Expert Advice on Developing Test Questions
Before you begin writing a test, it is very important to consider your purpose i.e. what it is you intend to test. It is also essential to distinguish among the different test types e.g. do you want to test achievement or proficiency or do you want to test diagnostic and/or prognostic skills?
Achievement tests are those that test a student’s subject knowledge, e.g., how well he or she understands the material covered on the course they are taking.
Proficiency tests are those tests designed to measure a student’s ability in a particular area such as, say, one’s language proficiency. These tests are not specific to any particular course.
Diagnostic tests are designed to draw out a learner’s strengths and weaknesses in a given area or field of study.
Prognostic tests are tests that try to predict a student’s performance in a particular subject or on some course, they are taking, e.g., how well they are likely to do.
Of course, there are many more categories of exams and tests. The important thing is to choose your methods and techniques very carefully when preparing any of the types of tested described above.
There are a number of different elicitation methods or techniques available for writing tests. The following list sets out some of the most commonly used techniques with guidelines on their strong and weak points. It is very important to use the most suitable types of questions and tests at the appropriate time if you are to properly understand your students’ skills and abilities. However, you also need to understand that each type of task or question has certain limitations so that you are in a position to choose the one that is most appropriate for the circumstances.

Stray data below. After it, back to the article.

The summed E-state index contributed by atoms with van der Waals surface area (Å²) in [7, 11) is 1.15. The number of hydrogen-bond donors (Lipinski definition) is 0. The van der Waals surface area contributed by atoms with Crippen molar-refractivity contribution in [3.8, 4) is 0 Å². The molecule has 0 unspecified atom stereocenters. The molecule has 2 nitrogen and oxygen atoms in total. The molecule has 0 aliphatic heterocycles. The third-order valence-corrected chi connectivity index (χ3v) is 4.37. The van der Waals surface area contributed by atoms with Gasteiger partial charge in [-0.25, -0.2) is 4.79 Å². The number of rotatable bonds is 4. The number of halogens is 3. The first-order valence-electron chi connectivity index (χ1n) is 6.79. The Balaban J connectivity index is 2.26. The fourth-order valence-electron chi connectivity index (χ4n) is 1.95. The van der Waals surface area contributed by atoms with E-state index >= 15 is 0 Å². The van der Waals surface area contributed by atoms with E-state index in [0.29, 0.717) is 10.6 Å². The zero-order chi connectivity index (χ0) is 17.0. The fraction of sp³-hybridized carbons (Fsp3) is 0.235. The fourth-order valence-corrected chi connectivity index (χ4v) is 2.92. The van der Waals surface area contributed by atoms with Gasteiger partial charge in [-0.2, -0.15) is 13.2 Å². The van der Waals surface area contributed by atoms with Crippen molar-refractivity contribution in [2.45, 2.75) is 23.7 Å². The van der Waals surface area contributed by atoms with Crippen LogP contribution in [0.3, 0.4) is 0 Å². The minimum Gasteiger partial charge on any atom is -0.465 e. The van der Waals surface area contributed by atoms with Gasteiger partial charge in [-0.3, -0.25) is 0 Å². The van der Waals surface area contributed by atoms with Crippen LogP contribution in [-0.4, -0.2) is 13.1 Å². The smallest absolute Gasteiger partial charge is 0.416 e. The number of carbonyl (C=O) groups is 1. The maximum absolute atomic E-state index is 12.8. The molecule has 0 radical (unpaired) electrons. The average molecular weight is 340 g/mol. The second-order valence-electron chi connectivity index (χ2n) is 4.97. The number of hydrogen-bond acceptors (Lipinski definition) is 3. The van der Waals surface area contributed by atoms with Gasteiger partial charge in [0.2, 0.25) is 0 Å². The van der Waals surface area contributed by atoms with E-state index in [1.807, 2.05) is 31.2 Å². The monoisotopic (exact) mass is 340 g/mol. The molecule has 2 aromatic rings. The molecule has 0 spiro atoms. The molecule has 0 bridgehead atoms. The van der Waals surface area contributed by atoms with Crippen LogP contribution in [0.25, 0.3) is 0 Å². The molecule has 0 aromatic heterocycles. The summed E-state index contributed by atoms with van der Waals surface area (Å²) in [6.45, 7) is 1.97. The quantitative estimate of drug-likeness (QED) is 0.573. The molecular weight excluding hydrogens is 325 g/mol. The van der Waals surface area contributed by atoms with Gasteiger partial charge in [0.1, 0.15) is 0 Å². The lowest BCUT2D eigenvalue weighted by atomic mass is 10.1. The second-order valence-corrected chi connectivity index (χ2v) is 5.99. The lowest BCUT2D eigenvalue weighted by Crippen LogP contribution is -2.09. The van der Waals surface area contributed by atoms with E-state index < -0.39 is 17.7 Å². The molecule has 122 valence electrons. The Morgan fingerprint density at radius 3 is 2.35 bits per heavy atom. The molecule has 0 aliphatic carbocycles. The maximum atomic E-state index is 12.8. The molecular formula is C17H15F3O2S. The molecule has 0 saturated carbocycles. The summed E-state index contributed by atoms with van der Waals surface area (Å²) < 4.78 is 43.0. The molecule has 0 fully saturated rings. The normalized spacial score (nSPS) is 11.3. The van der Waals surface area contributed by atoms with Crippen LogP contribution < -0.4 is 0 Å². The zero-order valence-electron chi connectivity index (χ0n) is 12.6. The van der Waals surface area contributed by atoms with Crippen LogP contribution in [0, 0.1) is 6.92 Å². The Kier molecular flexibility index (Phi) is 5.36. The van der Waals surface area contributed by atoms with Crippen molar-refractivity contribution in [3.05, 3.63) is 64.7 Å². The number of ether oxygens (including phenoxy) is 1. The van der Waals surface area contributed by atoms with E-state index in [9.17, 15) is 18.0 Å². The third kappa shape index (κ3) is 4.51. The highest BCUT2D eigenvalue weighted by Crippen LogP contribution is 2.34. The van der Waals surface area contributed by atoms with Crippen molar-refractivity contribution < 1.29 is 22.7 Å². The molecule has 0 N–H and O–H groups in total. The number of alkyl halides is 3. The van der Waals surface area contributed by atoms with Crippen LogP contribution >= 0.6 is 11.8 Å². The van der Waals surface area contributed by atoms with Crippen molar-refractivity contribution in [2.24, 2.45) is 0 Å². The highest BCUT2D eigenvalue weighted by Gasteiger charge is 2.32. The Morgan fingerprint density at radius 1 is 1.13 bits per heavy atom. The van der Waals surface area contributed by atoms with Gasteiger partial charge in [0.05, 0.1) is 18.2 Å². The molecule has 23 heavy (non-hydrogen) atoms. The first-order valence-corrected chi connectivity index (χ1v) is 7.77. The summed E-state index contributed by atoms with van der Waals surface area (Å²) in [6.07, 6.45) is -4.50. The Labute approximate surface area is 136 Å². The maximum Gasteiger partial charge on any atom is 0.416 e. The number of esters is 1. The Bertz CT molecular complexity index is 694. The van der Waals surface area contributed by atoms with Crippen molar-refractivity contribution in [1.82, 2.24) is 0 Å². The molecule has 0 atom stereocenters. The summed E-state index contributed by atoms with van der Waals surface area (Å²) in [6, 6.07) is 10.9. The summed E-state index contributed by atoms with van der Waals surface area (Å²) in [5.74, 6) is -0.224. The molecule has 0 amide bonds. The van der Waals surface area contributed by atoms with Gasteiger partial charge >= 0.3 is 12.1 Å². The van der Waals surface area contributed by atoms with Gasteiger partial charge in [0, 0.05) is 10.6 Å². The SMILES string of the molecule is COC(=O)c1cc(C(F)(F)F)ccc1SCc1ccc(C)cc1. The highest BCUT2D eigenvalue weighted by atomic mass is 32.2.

Example: Select the word that is the best fit for completing this sentence …
You can use multiple-choice style questions to test a great many things, e.g., reading skills, listening ability, vocabulary, grammar, and so on. However, you should remember that students might just hazard a guess when they do not actually know the right answer.
Example: Fill in the missing word in this sentence …
You can also use gap-fillers to evaluate a number of different areas such as grammar and vocabulary. They are also very good for testing a student’s ability to listen out for particular words.
Transformation Test Questions
Example: The second sentence needs to be completed so that it means the same thing as the first one …
Transformation questions are especially useful for evaluating grammar skills and how well the student understands form. This type of question would not be suitable for testing listening, reading and certain other types of skills.
Match the Word Questions
Example: The word in the left-hand column needs to be matched to the word that means the opposite …
Match the word questions are frequently used for vocabulary testing.
True or False Questions
Example: Answer true or false for the following statements …
Questions of this type are most frequently used for evaluating a student’s reading and listening skills.
Example: Please answer the following questions...
Questions in this category are very good for evaluating any or all of the four primary skills. However, they are not so good for evaluating a student’s vocabulary or grammar.
Example: Add a suitable word where there are gaps to complete the sentence/phrase …
Test questions of this type are good for evaluating reading, vocabulary and grammar skills.